Tuesday, April 3, 2012

Disenfranchized: Race, Class, and "Equal" Rights

I heard a very interesting interview on the radio yesterday about racial inequality as it currently exists in the U.S. This topic has obviously come to the forefront of popular attention recently as a result of the shooting death of 17 year-old Trayvon Martin in Florida, for which the shooter has not (yet) been charged. In the wake of this death, people of color have been talking about how their communities have to teach young people, especially boys, how to behave with police and other authority figures to lessen the perception of threat, at the same time that we're all working to break or change cultural stereotypes that perpetuate fear.

However, the interview I heard yesterday highlights the much more systemic and insidious nature of institutional discrimination on the basis of race (and, I would add, class) arising out of our legal system. The interview was given by Michelle Alexander, discussing her book The New Jim Crow: Mass Incarceration in the Age of Colorblindness. Her argument is that people of color are incarcerated at much higher rates that Caucasians for all sorts of crime, but she particularly highlights the discrepancy of arrests and convictions on drug charges. While plenty of young white people use marijuana and other illegal substances, they are much less likely to be arrested and convicted, while people of color all too often end up with felony convictions.

And here is the kicker: anyone with a felony conviction is systematically and permanently disenfranchised in our society. They are ineligible to vote in many states, are excluded from many jobs, can't get student loans, food stamps, or housing assistance. In other words, no matter how much they want to improve their lives, they are unable to do so: they can't get entry-level jobs in a competitive economy, they can't educate themselves for a career, and they can't get government assistance to meet even the basic needs for food and shelter when they have no income. What alternatives does someone have in this position? Keep applying for jobs hoping to get lucky, and/or work illegally - off the books, if they're lucky, or dealing drugs, etc., if they're not as lucky.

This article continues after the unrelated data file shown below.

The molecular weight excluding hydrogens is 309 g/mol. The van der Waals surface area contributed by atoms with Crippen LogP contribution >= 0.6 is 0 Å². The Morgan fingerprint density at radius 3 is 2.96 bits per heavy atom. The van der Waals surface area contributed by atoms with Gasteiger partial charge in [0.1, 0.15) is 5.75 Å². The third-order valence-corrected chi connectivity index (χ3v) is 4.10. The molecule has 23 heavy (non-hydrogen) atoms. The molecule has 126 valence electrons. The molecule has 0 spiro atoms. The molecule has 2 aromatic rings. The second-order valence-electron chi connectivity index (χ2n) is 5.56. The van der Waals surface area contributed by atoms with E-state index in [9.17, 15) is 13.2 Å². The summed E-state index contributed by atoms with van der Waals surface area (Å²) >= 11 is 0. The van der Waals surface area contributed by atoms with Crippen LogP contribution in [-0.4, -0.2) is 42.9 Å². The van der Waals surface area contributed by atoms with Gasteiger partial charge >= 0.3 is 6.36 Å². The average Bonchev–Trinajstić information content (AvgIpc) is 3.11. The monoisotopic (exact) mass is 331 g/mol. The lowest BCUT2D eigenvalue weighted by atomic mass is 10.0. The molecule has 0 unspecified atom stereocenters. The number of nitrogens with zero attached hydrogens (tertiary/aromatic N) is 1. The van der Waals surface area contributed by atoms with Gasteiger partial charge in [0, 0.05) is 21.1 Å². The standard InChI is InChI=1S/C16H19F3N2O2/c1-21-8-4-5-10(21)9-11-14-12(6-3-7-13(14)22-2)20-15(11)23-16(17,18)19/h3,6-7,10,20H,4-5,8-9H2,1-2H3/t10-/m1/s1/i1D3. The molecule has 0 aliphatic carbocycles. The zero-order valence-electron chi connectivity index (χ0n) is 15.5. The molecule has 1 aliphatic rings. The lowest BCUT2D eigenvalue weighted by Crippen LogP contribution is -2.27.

This disenfranchisement is real. I have seen it affect the lives of many clients. It is also largely racial, since there is stark inequality in the rate of people of color who are arrested, tried, convicted, and sentenced. However, I think it's also worth mentioning the role of social/economic class. There is always a lot of overlap between racism and classism, since racism has resulted in a disproportionate number of people of color experiencing poverty; however, this overlap is not complete, and poverty continues to affect a wide range of people of all races. Poverty obviously has a significant impact on environment and opportunities, including opportunities to obtain education and work experience that are necessary to change one's environment. People living in poverty are often surrounded by crime and drugs. Crime because people either have no other way to meet their basic needs, or feel they don't owe anything to a society that has given them nothing, and drugs because people want an escape from their circumstances, and as a way to make money without education or work experience. Without opportunities to change one's environment, it's very hard for young people to avoid at least experimenting with drugs and/or crime, particularly during the hopelessness that accompanies initial awareness of inequality and lack of opportunity. Experimentation obviously opens the door for arrests, and the disenfranchisement discussed above.

We like to see prison as a form of "rehabilitation;" however, if we permanently deny rights and opportunities following release from prison, how can any form of rehabilitation be maintained (assuming that there was something "wrong" with the person to begin with, rather than the societal problems I'm discussing)? As a therapist who has worked in the inner city, it's incredibly disheartening to sit with someone and know that there are so many things that can't change for the better for a client, just because he or she has a record. I urge you, as you place your vote in this year's primaries and election, or even as you go to work in the morning, to think about the people who will never have those opportunities. Our system is broken, and if we believe we're a society of equality, we're more than colorblind. What should we as social workers be doing to fix it?

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